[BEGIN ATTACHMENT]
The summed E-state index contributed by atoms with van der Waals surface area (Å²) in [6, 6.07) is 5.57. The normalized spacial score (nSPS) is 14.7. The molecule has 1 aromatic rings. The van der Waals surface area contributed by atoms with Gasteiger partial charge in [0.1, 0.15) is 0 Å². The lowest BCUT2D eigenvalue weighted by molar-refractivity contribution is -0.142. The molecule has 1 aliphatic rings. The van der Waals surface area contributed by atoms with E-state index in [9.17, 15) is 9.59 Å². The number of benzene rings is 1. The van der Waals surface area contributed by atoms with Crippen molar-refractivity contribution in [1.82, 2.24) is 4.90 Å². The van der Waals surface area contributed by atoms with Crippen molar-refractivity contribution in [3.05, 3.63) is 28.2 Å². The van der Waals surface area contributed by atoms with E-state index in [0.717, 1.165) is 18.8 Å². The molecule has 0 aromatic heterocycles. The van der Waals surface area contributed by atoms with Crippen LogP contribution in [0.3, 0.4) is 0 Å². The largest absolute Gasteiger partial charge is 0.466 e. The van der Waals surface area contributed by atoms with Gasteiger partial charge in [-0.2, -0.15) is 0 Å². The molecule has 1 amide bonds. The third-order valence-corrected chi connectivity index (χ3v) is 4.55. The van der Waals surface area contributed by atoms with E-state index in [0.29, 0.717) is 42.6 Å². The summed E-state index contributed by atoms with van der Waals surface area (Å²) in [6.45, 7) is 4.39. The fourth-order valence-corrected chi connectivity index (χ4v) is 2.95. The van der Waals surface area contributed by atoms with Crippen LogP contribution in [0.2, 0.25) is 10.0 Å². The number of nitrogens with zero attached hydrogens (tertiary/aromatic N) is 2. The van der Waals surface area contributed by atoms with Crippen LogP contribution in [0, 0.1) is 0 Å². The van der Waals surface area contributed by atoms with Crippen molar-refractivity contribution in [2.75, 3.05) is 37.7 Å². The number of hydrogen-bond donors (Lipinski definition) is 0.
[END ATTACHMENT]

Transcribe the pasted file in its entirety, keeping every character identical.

The summed E-state index contributed by atoms with van der Waals surface area (Å²) in [6, 6.07) is 5.57. The normalized spacial score (nSPS) is 14.7. The molecule has 1 aromatic rings. The van der Waals surface area contributed by atoms with Gasteiger partial charge in [0.1, 0.15) is 0 Å². The lowest BCUT2D eigenvalue weighted by molar-refractivity contribution is -0.142. The molecule has 1 aliphatic rings. The van der Waals surface area contributed by atoms with E-state index in [9.17, 15) is 9.59 Å². The number of benzene rings is 1. The van der Waals surface area contributed by atoms with Crippen molar-refractivity contribution in [1.82, 2.24) is 4.90 Å². The van der Waals surface area contributed by atoms with Crippen molar-refractivity contribution in [3.05, 3.63) is 28.2 Å². The van der Waals surface area contributed by atoms with E-state index in [0.717, 1.165) is 18.8 Å². The molecule has 0 aromatic heterocycles. The van der Waals surface area contributed by atoms with Crippen LogP contribution in [0.3, 0.4) is 0 Å². The largest absolute Gasteiger partial charge is 0.466 e. The van der Waals surface area contributed by atoms with Gasteiger partial charge in [-0.2, -0.15) is 0 Å². The molecule has 1 amide bonds. The third-order valence-corrected chi connectivity index (χ3v) is 4.55. The van der Waals surface area contributed by atoms with E-state index in [0.29, 0.717) is 42.6 Å². The summed E-state index contributed by atoms with van der Waals surface area (Å²) in [6.45, 7) is 4.39. The fourth-order valence-corrected chi connectivity index (χ4v) is 2.95. The van der Waals surface area contributed by atoms with Crippen LogP contribution in [0.2, 0.25) is 10.0 Å². The number of nitrogens with zero attached hydrogens (tertiary/aromatic N) is 2. The van der Waals surface area contributed by atoms with Crippen LogP contribution in [0, 0.1) is 0 Å². The van der Waals surface area contributed by atoms with Crippen molar-refractivity contribution in [2.75, 3.05) is 37.7 Å². The number of hydrogen-bond donors (Lipinski definition) is 0.